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It may be possible to crop things out of an image post-capture of course, but keep in mind the way that any cropping alters the picture’s compositional balance.  And things can of course be removed digitally by cloning and so on – but getting it as near right as possible at capture is the thing.  Try to get OUT of the mindset that assumes that any shortcomings in an image at point of capture can be made good digitally later – this ain’t the way to go, AT ALL!!!

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ALWAYS CHECK BACKGROUNDS

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Some pictures require front to back sharpness.  But others have a subject in the foreground that needs to be isolated, if only a little, from the backdrop.  If attempting this second sort of image, always pay great attention to the background, and especially so if it if non-uniform and/or has much light falling on it.  Shoot at larger apertures to reduce depth of field, and always use the camera’s depth of field preview button to get an estimate of how intrusive the background is going to be.  And ALWAYS REMEMBER that the effect that you see when using the depth of field button is probably going to be less than the effect that you will see on the finished picture!

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Simple fact: an intrusive background can totally wreck a picture.

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ALWAYS CHECK THE PERIPHERY OF THE IMAGE

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Immediately prior to taking a photo, get into the CONSTANT habit of quickly running your eye around the edges of the frame, to ensure that there is nothing unwanted there.  We’ve all seen the portraits with telegraph poles sprouting out of the subjects’ heads, and the idyllic landscapes with a pile of litter on one corner.

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Assuming you are not taking a frantic grab shot, get into the habit of performing this simple check with EACH AND EVERY photo you that take.

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DON’T BE AFRAID TO USE HIGH ISO SENSITIVITIES

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I find it frustrating that so many photographers are wary of seeing what their cameras can do at higher ISOs – just look at photo mags, and the great majority of images were shot at 800 ISO or below – in many cases 400 ISO or below – when we’re now using cameras that can handle 12,000 or 25,000 ISO – even 100,000 ISO in some cases!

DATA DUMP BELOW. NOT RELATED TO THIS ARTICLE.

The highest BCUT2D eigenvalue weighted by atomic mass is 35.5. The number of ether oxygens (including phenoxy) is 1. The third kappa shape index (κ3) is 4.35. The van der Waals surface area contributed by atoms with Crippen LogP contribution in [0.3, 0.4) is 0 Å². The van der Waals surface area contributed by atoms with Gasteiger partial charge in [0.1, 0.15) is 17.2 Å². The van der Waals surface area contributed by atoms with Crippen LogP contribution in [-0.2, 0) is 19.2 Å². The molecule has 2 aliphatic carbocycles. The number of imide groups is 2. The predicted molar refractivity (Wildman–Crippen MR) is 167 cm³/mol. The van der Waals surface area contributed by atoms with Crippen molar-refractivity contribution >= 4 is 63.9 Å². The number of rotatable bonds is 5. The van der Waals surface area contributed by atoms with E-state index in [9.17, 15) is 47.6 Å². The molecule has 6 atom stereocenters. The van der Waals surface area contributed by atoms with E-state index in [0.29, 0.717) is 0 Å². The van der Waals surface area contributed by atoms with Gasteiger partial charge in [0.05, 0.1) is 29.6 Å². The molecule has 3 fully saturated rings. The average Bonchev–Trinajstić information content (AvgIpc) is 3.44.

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Everyone is after that great Holy Grail, image quality, but, to my mind, what matters is first an image’s content, then its composition, with factors like sharpness, noise, colour balance and so on coming some way third.  So, use lower ISOs by all means, but when the light fails or you need greater depth of field, ratchet up those high ISOs and go for it!

 

I hope these points are useful.

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Adrian

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About Adrian Lewis
Photographer working in monochrome, colour and combinations of the two - with a great liking for all sorts of images, including Minimalism, landscapes, abstracts, soft colour, people, movement, nature - I like to be adventurous in my photography, trying new ideas and working in many genres. And I'm fond of Full English Breakfasts and Duvel golden ale, though not necessarily together.

13 Responses to ARCHIVE 230 – 5 SIMPLE WAYS TO TAKE BETTER PICTURES

  1. bluebrightly says:

    Great advice to not carry too much, and I love your example for keeping extraneous things out of the frame – that’s so perfect! Good advice is worth repeating!

    Like

  2. Helen Cherry says:

    Excellent advice Adrian ( unless you’re entering photo competitions where pin sharpness is almost always still the holy grail ! )
    I am about to go mirrorless because I just don’t have the back (or knee and ankle on right leg) to keep carrying a lot of weight around

    Like

  3. Sallyann says:

    I remember the picture, and the post, well.
    I never did get much further than beginner on the photography scale of things, and the tips you shared then are just as welcome now.
    My enjoyment of the photos, the photographed, and the photographing however, still grows daily.
    Thanks. ☺

    Like

  4. Sue says:

    Some good points for beginners, and maybe not-so-beginners can benefit, too!

    Like